Thanks to our national economic crisis and its squeeze on arts organizations, American theatergoers are more familiar than ever with small productions. Tiny casts, shoestring budgets, and solo shows have been our steady diet for the past decade. Mike Daisey, Kevin Kling, and other solo performers are all artistically interesting, of course, but don't forget that one person with one set and zero costume changes is also economically convenient.
But this fall, ACT Theater is going in the opposite direction, attempting something much more ambitious—a world premiere of the ancient epic poem Ramayana. A quick, stupidly inadequate plot summary of the poem: A god-woman named Sita, the wife of a god-man named Rama, is kidnapped by a bad dude named Ravana. Rama goes on a long rescue mission that involves making friends with an army of monkey-men—who have their own internal troubles—and several epic battles happen plus long philosophical reflections about the nature of the cosmos and how people should live their lives.
ACT's adaptation has been incubating for two years with two talented directors (Sheila Daniels and Kurt Beattie), two respected playwright-adapters (Yussef El Guindi and Stephanie Timm), a choreographer (Maureen Whiting), a large cast with some powerhouse actors (Ray Tagavilla, Anne Allgood, Todd Jefferson Moore, many others). And, over that time, dozens of Seattle theater-makers have shepherded the show through workshops, helping the core team figure out which scenes to scrap and which to keep.
Ramayana is enormously deep in its cultural and geographical reach—in some countries, it's like the Bible plus the Iliad plus the Odyssey plus Mother Goose bedtime stories wrapped up in one—but alien to many American theatergoers. A few weeks ago, sitting in ACT's upstairs design studios, three members of the Ramayana production team—Beattie, actor/dancer Tikka Sears, and composer and sound designer Brendan Patrick Hogan—struggled to explain the essence of the epic and why ACT has spent more than two years assembling its version.
Beattie has been thinking about a performance cycle of Ramayana to be performed every few years, like Wagner's Ring at Seattle Opera, since the late 1990s. This fall performance, he hopes, will be the beginning—in his words, "the ur-text"—of a much longer and deeper production. "In the early stages, we thought of trying to do multiple evening-length performances of Ramayana," he said. "But for us to successfully tell it to a new audience, we had to contain it." The current version, he said, will probably be around three hours long—too short for his ideal, but a good starting place for a years-long project.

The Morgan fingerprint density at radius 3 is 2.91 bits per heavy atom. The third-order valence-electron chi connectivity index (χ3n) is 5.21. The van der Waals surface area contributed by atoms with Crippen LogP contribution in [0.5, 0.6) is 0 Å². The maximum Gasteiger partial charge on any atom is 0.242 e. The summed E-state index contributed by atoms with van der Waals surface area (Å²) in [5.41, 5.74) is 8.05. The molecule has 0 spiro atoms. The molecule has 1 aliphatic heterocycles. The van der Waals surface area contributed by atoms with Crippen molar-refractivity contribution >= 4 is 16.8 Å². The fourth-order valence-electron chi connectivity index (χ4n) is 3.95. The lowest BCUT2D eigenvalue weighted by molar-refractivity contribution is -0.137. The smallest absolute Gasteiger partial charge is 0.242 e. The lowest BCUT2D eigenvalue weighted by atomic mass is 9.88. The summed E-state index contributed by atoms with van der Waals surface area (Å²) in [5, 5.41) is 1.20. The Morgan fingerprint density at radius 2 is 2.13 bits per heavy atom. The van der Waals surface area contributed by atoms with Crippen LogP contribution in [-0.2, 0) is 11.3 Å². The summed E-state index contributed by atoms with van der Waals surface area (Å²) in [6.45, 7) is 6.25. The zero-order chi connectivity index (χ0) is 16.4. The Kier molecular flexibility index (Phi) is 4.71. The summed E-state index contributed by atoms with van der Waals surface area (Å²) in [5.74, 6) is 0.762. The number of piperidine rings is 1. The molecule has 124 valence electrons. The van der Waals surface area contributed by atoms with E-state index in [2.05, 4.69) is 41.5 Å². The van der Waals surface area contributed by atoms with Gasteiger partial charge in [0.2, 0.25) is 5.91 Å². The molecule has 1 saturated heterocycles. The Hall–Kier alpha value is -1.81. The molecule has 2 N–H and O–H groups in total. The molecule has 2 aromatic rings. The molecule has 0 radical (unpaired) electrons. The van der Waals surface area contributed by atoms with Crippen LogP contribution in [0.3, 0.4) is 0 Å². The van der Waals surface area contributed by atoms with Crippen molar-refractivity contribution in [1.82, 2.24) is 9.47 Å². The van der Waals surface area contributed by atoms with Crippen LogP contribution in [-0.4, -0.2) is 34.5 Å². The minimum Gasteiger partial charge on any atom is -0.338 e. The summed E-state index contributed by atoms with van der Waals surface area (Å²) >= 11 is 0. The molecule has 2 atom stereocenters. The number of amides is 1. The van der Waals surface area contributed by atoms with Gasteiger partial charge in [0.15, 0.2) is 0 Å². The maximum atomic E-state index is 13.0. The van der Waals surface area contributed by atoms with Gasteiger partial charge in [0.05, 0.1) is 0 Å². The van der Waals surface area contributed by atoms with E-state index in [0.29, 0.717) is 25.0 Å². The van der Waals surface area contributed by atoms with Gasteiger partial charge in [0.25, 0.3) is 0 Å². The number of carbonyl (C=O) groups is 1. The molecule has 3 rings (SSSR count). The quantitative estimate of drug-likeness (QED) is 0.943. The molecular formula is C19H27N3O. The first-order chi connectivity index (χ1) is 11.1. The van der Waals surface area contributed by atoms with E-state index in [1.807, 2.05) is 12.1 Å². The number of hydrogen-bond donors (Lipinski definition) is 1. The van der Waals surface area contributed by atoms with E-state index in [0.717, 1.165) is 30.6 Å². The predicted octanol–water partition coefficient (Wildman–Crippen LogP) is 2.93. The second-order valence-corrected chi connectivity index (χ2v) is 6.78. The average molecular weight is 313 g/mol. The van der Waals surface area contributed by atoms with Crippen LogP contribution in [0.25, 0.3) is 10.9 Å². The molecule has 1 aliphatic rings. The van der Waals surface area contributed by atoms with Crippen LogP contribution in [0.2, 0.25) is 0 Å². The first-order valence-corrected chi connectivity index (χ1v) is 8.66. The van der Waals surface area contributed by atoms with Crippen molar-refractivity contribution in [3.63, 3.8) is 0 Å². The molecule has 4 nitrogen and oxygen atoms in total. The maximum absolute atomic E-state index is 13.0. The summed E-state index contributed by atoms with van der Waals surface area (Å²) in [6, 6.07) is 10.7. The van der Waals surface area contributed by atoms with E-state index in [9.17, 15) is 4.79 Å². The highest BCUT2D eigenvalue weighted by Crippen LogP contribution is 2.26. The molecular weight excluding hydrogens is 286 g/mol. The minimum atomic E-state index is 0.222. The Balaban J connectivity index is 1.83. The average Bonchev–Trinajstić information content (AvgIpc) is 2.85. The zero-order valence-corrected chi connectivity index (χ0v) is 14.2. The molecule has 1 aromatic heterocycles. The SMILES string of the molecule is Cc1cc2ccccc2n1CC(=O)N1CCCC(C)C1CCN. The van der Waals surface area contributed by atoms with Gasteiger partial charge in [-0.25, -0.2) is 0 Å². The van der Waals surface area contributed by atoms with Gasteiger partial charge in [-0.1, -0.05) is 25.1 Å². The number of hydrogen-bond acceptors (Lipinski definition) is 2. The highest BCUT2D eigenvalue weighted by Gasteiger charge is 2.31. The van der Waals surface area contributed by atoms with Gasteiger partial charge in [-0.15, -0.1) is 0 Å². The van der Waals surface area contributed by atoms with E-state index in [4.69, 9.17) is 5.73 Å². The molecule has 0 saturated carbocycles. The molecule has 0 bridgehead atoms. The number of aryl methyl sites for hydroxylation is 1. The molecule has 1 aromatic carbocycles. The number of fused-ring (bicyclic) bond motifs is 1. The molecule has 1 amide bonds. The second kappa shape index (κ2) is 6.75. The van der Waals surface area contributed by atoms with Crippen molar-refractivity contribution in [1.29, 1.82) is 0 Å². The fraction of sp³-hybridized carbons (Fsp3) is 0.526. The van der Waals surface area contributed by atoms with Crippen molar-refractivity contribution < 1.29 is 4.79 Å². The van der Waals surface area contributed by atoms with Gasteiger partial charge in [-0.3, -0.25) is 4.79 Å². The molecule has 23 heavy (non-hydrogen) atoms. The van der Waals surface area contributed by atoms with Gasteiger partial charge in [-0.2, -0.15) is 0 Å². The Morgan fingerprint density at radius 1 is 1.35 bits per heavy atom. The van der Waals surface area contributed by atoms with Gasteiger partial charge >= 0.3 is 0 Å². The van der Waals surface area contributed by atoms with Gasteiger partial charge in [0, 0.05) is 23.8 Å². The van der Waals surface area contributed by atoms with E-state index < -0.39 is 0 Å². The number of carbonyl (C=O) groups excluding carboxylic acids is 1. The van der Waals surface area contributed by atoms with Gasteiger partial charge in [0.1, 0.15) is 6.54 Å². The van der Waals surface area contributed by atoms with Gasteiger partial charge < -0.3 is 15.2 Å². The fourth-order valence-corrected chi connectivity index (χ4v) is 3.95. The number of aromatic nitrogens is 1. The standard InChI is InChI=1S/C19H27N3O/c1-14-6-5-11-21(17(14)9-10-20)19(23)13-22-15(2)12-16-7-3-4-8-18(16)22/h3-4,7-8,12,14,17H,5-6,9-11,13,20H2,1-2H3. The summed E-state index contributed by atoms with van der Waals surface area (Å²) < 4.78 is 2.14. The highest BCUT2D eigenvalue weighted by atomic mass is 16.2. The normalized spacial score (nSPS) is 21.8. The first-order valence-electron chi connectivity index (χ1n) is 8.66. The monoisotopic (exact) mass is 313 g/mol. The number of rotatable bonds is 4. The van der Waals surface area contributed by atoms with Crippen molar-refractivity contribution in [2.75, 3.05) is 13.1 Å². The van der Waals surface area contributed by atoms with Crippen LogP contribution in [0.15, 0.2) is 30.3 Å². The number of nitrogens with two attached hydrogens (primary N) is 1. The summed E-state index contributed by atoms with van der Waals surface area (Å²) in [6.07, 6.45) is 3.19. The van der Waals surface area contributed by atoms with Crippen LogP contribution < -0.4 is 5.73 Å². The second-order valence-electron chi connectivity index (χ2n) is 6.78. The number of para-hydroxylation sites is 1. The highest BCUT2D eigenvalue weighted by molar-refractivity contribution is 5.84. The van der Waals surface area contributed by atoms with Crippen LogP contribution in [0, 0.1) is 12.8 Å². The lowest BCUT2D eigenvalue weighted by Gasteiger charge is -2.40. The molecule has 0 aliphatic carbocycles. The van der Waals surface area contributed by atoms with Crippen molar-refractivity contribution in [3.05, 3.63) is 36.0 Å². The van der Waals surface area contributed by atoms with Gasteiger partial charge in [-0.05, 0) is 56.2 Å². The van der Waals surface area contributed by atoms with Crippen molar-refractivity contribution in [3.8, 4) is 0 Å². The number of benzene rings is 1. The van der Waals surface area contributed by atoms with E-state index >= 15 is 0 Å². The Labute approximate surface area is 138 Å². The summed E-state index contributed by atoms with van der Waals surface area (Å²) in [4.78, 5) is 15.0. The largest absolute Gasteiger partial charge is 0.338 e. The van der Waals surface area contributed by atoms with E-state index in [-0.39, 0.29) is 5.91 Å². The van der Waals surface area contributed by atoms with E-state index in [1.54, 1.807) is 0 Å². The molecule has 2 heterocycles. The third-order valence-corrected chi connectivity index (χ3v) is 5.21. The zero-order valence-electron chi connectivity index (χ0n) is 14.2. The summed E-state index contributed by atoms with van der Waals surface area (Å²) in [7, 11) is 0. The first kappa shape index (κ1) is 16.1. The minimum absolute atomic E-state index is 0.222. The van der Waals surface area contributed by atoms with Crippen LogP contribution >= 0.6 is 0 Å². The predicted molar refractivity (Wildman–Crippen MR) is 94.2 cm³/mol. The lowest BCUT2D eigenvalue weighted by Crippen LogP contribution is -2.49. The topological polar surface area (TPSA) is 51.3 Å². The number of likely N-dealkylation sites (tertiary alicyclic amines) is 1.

Sears, who has shuttled between Indonesia (specifically, the island of Java) and the United States since she was a kid, described Ramayana as a "deeply sacred text" for some people and a toweringly important but secular text for others. Beattie called it "a map for many cultures" from India to Myanmar to Cambodia and beyond. Both talked about how traditional shadow puppeteers would prepare for the physical and emotional endurance test of performing all-night versions of Ramayana by meditating in haunted graveyards or rivers where shrimp would bite their feet.
They also described how the story has been leveraged by vastly different political and cultural movements through the years. "It is used to both attack the status quo and support the status quo," Beattie said. Like the Bible, it can be interpreted in hundreds of ways. During recent political turmoil in Thailand, for example, the king encouraged performances of Ramayana because a traditional Thai interpretation makes it very pro-royalty. But past political parties in Indonesia, Sears added, sponsored shadow-puppet performances with more antiauthoritarian and Communist interpretations. After the 1965 coup, she said, some puppeteers spent years in jail.
ACT's process of building Ramayana has involved dozens of actors, designers, and cultural "ambassadors" from Seattle's many Asian communities, both to get input and to generate excitement about the theater's unusual undertaking. It is unusual not only as an attempt to distill and translate a deeply revered epic for a new audience, but also unusual in its scope. Beattie hopes to bring in street vendors to set up food and craft stalls and fill the theater with the colors, smells, and sounds of another world. He wants us to feel as epically about it as he does.
He compared the process of working with so many adapters and directors to a bunch of writers for a TV show sitting around a table and hashing out a single script. He also compared it to an actor in a classical play who isn't just giving his or her individual performance, but channeling thousands of years of accumulated cultural weight (as with Oedipus, Electra, Hamlet, et al.) into one telling of the story. In both examples, he said, the individual is "part of a multivalent tradition"—one of many, many voices. "There isn't any reason we can't find a way to do that in this theater."
The official rehearsals begin on September 18. If all goes according to plan, this Ramayana will be a beginning, not a culmination.